Archive for January, 2010

I love tea, which is fortunate, as my distaste for coffee means I drink lots of tea, partially because I enjoy it, and partially because the consumption of a hot beverage is a necessary punctuation in daily life in France.  I should go ahead and admit that I am an unabashed love of herbal teas, of concoctions that taste like you are drinking flowers or mint leaves.  I love a big mug of tea on a cold night, burled in a chair with a good book, but my ideal tasse de thé, would be a light fruity one served in a porcelain teacup from a dainty pot.

This means that I never pass an opportunity to go to a salon de thé, or tearoom. Paris is full of  beautiful overpriced experiences, and a salon de thé, is no different.  Yet even though I know that I could buy 3 boxes of tea for the same price as that one precious pot, I continue to seek out and frequent tea rooms.  I love how you step through the doors into a tea party, a lovely escape from whatever you should be doing, a chance to sit , chat, and sip without being rushed or pressured.  Sometimes it is worth it to pay a little more for the opportunity to enjoy something exponentially more beautiful. Sometimes it is worth it to sit still and have a cup of over priced tea in a beautiful corner of Paris.

This past week, my friend Emma and I went to a tiny little salon de thé near the Musée D’Orsay.  A paradise of pink floral tablecloths, delicate china,  and massive vase of tulips, the salon, Les Nuits des Thés, is run by a mother and her daughter.  Sitting there, not rushing off, just slowly enjoying pots of tea and yummy scones,  I thought of a quote I read lately, regarding the beauty in a cup of tea.  I apologize that my translation will be no where near as good as the original:

“And so, let us drink a cup of tea. The ritual of tea, this precise renewal of the same motions, the same tastes, this attainment of simple sensations, authentic and refined, this license given to every person, to become an aristocrat of sorts, as tea is the drink of the rich just as it is the drink of the poor, means that the ritual of tea has this extraordinary virtue of introducing into the absurdity of our lives a moment of serene harmony.  Yes, the universe conspires to vacuity, our souls mourn the loss of beauty, and the insignificance that surrounds us. And so, let us drink a cup of tea.  Silence descends, we hear the wind whispering outside, the autumn leaves rustle and fall, the cat sleeping in a pool of warm light.  In each sip, we redirect time.”     -Muriel Barbery, Lélégance du hérisson


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Recently I went to the local grocery store to purchase supplies for a wonderful dinner I had planned with a friend. I want to pause and clarify that like every good American who fancies themselves very principled, I too decry the fact that Wal-Mart has prevented small businesses from thriving. Yet, that doesn’t stop me from shopping there as you can get everything you need in one spot without overspending. In France, I get to bask in living a much more principled life where I shop at smaller stores. The result is that I spend more, get less, and have to often go to several stores to find ingredients as the first store might not have any milk, or eggs, or cereal.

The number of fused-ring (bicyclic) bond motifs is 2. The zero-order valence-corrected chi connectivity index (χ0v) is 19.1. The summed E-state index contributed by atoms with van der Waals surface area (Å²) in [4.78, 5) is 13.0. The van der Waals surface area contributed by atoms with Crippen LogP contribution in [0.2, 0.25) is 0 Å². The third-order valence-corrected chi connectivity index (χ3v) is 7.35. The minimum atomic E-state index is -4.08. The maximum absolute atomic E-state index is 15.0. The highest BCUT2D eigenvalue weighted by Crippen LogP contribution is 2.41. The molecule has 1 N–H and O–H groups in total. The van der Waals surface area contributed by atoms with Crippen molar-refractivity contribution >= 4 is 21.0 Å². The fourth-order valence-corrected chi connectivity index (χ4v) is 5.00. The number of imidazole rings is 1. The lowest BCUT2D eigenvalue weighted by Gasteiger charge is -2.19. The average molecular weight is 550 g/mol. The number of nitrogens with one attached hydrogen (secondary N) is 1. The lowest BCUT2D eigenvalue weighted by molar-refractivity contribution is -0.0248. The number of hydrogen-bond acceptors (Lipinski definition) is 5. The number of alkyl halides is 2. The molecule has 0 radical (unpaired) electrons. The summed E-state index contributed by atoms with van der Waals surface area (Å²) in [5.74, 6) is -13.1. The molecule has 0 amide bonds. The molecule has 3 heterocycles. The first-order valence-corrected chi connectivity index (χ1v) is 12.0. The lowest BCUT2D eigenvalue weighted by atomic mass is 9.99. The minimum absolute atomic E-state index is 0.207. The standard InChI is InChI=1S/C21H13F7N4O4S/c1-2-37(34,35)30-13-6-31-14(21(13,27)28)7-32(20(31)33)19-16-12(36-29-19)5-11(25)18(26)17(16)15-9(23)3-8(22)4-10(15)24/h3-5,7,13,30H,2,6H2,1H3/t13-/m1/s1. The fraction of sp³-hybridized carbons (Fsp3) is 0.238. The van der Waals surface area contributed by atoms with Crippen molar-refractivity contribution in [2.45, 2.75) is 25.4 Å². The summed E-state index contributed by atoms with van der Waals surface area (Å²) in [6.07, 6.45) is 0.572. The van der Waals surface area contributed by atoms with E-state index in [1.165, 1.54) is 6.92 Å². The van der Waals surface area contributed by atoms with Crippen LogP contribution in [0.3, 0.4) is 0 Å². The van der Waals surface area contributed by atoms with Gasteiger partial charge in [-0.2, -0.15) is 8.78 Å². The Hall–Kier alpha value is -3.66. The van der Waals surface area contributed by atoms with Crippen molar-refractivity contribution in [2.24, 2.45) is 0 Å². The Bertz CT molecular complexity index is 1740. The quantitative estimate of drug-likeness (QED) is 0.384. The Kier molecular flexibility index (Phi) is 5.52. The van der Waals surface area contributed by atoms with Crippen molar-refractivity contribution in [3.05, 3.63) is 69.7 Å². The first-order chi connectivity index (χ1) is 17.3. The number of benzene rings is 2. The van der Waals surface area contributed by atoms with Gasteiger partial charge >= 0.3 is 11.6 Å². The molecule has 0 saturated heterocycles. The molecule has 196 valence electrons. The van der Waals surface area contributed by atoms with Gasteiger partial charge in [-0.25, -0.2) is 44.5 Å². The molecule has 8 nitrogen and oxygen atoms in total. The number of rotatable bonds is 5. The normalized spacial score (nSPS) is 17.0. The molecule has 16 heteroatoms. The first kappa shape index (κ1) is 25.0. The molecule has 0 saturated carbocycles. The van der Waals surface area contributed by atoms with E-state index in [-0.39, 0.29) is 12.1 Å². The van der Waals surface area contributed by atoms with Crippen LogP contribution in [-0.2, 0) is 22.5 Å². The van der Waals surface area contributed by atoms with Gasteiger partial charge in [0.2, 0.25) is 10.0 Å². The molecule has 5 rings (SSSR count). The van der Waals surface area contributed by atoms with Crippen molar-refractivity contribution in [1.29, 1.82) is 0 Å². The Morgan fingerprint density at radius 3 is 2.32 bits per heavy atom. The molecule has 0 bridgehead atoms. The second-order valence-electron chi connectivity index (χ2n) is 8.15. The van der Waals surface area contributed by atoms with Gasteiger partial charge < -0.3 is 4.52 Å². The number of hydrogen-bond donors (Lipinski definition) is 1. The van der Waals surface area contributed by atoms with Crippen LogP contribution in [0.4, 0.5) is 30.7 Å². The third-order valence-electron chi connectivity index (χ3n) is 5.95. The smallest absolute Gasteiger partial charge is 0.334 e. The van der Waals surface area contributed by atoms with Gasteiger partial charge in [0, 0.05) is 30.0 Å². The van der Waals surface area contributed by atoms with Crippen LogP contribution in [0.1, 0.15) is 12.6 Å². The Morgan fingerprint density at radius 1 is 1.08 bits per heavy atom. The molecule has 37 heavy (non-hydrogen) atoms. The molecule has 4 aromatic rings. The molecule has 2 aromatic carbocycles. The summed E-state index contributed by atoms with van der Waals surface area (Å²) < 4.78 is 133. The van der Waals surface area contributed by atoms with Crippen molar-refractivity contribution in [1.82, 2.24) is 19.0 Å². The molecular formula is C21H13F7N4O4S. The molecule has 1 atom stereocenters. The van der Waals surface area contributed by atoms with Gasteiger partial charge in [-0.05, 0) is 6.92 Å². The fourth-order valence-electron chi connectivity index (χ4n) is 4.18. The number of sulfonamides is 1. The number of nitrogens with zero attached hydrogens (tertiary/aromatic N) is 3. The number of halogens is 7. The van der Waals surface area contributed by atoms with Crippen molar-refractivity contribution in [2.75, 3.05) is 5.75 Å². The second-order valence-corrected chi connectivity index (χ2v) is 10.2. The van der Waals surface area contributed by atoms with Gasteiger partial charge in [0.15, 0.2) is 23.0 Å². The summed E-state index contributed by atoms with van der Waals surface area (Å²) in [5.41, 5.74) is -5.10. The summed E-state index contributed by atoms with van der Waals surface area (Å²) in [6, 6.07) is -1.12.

French produce is legendarily tasty, coming from a country blessed with rich soil. I love the tomatoes, greens, and seasonal vegetables like endives. Unfortunately, as a product of the Wal-Mart mentality, I have no concept of a vegetables natural season. Wal-Mart is an eternal harvest, with every fruit and vegetable coexisting year round in a perfect (though completely false) harmony. I mean, of course summer is “tomato season,” but that just means they are better, not that you can’t find them. I am not a kitchen dunce. I love to cook, know how to pick produce, yet having to know the seasons of certain fruits and vegetables is not a necessary skill for cooking in the states. Here, it seems like the French all know and abide by a sacred code to eat only what is in season. In my new cookbook, the first section talks exclusively about planning your menus around the season. Now I realize it has less to do with planning and more to do with submitting. The other day I went to go buy figs. Multiple grocery stores proved lacking, and when I went to a specialty fruit stand, the vendor – not to mention the several other more seasoned customers – laughed at me.

I left with a different menu, as is often the case when I go shopping in France. But I can’t really feel annoyed. There is something refreshing and beautiful about an entire country that has accepted the value that scarcity and temporality lend to things. Ease and convenience rank beneath quality. Who would want to eat something out of season when you could instead just have something that was better because it is in season?

Like with everything in France, there is a time and season. It is usually not when I want it. But in a manner very French, the seasons know better than I, when I should want things. I am removed the art of choosing because I am not up to making the choice, I suppose. And thus I learn the very French art of waiting. . . only I think that fig season is over. At least endive season lasts till May, or so I am told.